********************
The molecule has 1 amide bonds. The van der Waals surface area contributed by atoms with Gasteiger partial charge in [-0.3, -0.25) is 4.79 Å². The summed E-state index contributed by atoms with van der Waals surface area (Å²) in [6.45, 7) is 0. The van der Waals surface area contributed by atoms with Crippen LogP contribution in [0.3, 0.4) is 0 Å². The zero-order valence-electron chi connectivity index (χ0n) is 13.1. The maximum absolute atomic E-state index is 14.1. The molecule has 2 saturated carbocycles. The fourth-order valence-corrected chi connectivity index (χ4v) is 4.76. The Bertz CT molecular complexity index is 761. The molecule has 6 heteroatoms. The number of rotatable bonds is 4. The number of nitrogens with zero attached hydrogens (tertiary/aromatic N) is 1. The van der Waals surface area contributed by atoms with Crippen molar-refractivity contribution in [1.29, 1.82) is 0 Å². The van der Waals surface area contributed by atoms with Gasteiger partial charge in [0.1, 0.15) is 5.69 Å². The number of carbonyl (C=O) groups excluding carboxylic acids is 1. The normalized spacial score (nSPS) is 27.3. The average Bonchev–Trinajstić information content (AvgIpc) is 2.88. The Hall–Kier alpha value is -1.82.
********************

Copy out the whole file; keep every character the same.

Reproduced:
The molecule has 1 amide bonds. The van der Waals surface area contributed by atoms with Gasteiger partial charge in [-0.3, -0.25) is 4.79 Å². The summed E-state index contributed by atoms with van der Waals surface area (Å²) in [6.45, 7) is 0. The van der Waals surface area contributed by atoms with Crippen LogP contribution in [0.3, 0.4) is 0 Å². The zero-order valence-electron chi connectivity index (χ0n) is 13.1. The maximum absolute atomic E-state index is 14.1. The molecule has 2 saturated carbocycles. The fourth-order valence-corrected chi connectivity index (χ4v) is 4.76. The Bertz CT molecular complexity index is 761. The molecule has 6 heteroatoms. The number of rotatable bonds is 4. The number of nitrogens with zero attached hydrogens (tertiary/aromatic N) is 1. The van der Waals surface area contributed by atoms with Crippen molar-refractivity contribution in [1.29, 1.82) is 0 Å². The van der Waals surface area contributed by atoms with Gasteiger partial charge in [0.1, 0.15) is 5.69 Å². The number of carbonyl (C=O) groups excluding carboxylic acids is 1. The normalized spacial score (nSPS) is 27.3. The average Bonchev–Trinajstić information content (AvgIpc) is 2.88. The Hall–Kier alpha value is -1.82.